As they say, history does oftentimes repeat itself. The PS4 came out in late 2013, 7 years after the PS3 was released. The PS3 launched almost 7 years after the PS2 did, too. So, there’s a chance we could see the PlayStation 5 as soon as the 2020 holiday season.
Sony has been busy recently, though, having launched the PlayStation 4 Pro - a 4K-supported PS4 - and a smaller PlayStation 4 Slim in November 2016 to replace the original PS4. So, there’s a chance that could buy Sony more time to delay the launch until 2021 after its fiscal year ends in the spring. A longer launch window isn’t unheard of, either, since the Xbox One came 8 years after the Xbox 360.
Jason Schreier, an author and news editor at Kotaku and who is well-connected with game developers, said his sources claim the PlayStation 5 is still “a ways off” and it may not arrive until 2020.
PS5 Still Expected to Use Game Discs
Although it’s probably been a while since you last purchased a DVD or Blu-ray disc - thanks to streaming apps like Netflix - we think that the PlayStation 5 will still have physical games.
Kodera’s predecessor, Andrew House, said in April 2018 that he expects publishers to continue shipping physical disc-based games for the foreseeable future, despite the newfound presence of cloud-streaming games, such as those on the PlayStation Now platform.
You can almost certainly expect that subscriptions and online services will play a key role in the next PlayStation console. Especially given that Microsoft is making moves of its own in cloud gaming, with its newly announced Project xCloud game streaming platform.
New PS5-Exclusive Games Are Coming
Whatever games we see on Sony’s next-gen console, they're likely to break new ground in terms of realism, detail, and graphics capabilities thanks to advances in game design and the PlayStation 5’s assumed extra processing power.
There isn’t a confirmed list of launch titles for the PlayStation 5 just yet, although Newsweek recently posted a list of games you can expect to see. All we know for certain is Sony will probably launch new multiplayer titles for its new console.
Shawn Layden, chairman of Sony Interactive Entertainment Worldwide Studios, told Business Insider he expects that local multiplayer and couch co-ops are areas where you will likely see Sony "start to make more noise in the new term."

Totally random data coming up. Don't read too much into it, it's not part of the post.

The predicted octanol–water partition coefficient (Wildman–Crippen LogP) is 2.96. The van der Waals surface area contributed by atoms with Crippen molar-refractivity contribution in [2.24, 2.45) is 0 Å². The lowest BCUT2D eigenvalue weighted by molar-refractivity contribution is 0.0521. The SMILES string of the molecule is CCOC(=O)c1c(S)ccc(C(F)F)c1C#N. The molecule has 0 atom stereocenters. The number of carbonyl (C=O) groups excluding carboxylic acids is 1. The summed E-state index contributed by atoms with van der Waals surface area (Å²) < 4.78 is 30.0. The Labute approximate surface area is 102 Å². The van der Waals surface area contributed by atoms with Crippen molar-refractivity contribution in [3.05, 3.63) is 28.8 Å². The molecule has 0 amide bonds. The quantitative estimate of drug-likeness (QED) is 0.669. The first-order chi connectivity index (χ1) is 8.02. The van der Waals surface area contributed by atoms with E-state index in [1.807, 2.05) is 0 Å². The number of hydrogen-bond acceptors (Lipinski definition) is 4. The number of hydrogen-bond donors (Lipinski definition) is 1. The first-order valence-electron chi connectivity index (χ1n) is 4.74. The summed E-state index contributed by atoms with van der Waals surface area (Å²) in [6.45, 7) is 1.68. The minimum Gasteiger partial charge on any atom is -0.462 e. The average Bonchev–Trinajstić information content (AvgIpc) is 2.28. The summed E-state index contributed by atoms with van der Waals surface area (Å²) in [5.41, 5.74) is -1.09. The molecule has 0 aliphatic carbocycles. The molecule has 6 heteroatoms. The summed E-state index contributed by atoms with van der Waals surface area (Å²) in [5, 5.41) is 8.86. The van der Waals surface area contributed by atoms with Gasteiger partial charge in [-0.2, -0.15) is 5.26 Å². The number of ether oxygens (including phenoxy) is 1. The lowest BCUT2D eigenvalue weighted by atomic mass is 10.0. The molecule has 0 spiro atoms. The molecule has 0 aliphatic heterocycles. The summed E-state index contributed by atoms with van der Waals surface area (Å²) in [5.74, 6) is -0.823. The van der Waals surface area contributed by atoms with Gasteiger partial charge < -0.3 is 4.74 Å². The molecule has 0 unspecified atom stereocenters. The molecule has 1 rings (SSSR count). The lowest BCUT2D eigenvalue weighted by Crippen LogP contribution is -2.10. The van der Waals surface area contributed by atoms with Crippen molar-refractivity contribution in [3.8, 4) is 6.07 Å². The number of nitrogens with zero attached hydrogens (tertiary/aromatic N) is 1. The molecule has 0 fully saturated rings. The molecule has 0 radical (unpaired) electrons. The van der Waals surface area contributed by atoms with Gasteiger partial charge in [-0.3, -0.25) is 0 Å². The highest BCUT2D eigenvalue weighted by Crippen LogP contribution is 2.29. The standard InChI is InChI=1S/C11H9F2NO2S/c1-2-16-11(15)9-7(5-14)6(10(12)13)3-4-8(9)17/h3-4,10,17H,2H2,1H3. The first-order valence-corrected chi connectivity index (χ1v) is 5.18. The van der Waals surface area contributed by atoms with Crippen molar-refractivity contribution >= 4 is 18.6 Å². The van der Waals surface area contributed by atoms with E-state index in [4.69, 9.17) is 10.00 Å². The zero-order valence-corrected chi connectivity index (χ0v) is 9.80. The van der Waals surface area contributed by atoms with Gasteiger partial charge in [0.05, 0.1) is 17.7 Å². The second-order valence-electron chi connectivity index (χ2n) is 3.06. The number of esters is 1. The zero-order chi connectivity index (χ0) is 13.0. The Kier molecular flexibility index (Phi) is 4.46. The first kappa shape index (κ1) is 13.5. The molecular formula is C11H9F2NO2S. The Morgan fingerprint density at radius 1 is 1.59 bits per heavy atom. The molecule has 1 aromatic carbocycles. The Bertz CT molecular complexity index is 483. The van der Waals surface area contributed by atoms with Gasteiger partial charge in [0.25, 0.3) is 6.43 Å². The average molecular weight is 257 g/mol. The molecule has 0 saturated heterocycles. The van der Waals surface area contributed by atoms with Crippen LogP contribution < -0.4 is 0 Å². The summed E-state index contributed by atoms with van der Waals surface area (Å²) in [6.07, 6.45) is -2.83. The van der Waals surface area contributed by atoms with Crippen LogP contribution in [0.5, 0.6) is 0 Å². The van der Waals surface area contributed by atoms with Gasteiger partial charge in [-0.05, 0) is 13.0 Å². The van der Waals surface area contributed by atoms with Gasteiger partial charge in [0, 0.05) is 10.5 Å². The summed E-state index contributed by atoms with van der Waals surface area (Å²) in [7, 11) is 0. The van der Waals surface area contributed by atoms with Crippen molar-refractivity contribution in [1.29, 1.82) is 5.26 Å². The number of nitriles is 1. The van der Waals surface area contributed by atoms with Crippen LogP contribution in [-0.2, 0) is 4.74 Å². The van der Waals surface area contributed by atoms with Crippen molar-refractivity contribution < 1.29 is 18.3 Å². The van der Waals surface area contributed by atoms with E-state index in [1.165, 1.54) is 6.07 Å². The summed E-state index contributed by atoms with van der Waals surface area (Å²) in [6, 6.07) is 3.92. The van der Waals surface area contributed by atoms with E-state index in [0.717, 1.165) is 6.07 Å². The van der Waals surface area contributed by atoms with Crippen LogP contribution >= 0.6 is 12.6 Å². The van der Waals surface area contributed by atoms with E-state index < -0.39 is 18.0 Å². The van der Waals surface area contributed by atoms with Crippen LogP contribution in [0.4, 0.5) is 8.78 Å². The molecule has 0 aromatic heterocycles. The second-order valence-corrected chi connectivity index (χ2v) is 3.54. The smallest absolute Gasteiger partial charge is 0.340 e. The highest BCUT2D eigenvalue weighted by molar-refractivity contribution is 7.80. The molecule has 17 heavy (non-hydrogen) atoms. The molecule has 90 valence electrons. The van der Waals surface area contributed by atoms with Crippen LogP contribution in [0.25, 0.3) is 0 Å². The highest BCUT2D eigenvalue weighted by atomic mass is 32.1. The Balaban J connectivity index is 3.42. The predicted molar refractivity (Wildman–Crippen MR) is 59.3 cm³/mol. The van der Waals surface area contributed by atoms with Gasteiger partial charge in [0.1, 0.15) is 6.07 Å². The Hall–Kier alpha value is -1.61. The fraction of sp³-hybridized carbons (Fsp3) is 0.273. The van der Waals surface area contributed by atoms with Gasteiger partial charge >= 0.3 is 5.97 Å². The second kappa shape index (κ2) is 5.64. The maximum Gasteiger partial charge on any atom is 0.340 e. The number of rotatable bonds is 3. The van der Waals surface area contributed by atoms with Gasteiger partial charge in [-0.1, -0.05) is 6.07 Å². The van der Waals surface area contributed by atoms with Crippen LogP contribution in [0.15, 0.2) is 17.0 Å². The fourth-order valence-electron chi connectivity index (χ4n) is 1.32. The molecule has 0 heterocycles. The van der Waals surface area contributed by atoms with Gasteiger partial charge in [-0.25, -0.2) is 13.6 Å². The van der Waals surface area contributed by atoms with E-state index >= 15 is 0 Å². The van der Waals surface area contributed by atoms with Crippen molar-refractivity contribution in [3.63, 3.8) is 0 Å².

“[Previously,] we've been going really heavy into story-driven gaming. The power of the narrative. Big, spectacular experiences. But not a whole lot in the multiplayer side of things,” he said.
There’s still no word on if game developers have devkits in hand for making games for Sony’s next console. The Witcher 3’s developer, CD Projekt Red, has been working on a new game called Cyberpunk 2077. Last year, studio representatives gave a presentation about the game and one of its slides had the phrase “Rich, true-to-life visuals built on current and next generation technology.” Presumably, the game will be available on the new PlayStation 5 console.
Polyphony Digital CEO and producer of the Grand Turismo series, Kazunori Yamauchi, also made a comment during a studio tour that made it seem like work has already begun on next-gen games. He said that his team is "building for future versions of the console rather than the one we see today.”
It also appears as though most of Sony’s internal development teams have changed gears and the PlayStation 4 is no longer their main priority, especially given that they won’t even be present at the E3 conference this year.
That’s not to say there aren’t exciting new games in the works for the PS4 and PS4 Pro. Plenty of exclusive titles are in the pipeline, including Days Gone, Death Stranding, Ghost of Tsushima, and The Last of Us Part II. There’s just an increased likelihood that some of these major games will be cross-platform titles that work on both the new and newly outdated consoles.
Backing up this claim is industry analyst Daniel Ahmad, who said that the second half of 2019 is still “in flux” for Sony and that only a few unannounced games would be coming to the PS4, and that most of the focus is on the PlayStation 5.
Even further substantiating it was a recent report by the GDC's State of the Game Industry, which found that 18% of game developers are already working on games that will play on the next generation of consoles.
Backwards Compatibility Is Likely
Sony has filed some patents which suggest that the upcoming console will be backward compatible with not just PS4 games, but PS1, PS2, and PS3 titles as well. This is no surprise, since Microsoft flaunts backward compatibility as a major feature of its Xbox platform. We think it makes total sense for Sony to step up its game and allow gamers to play their existing collection of games.
There has also been a few patents that suggest the DualShock 5 wireless controller will have a touchscreen. Many expect the PlayStation 5 to have improved VR support, better processors, and more storage space, but those are all the rumors we’ve heard at this time.
We expect to hear more murmurs about the PlayStation 5 on March 18 when the video game industry will gather in San Francisco for the Game Developers Conference.
We will continue to update this post with new information as soon as we hear it!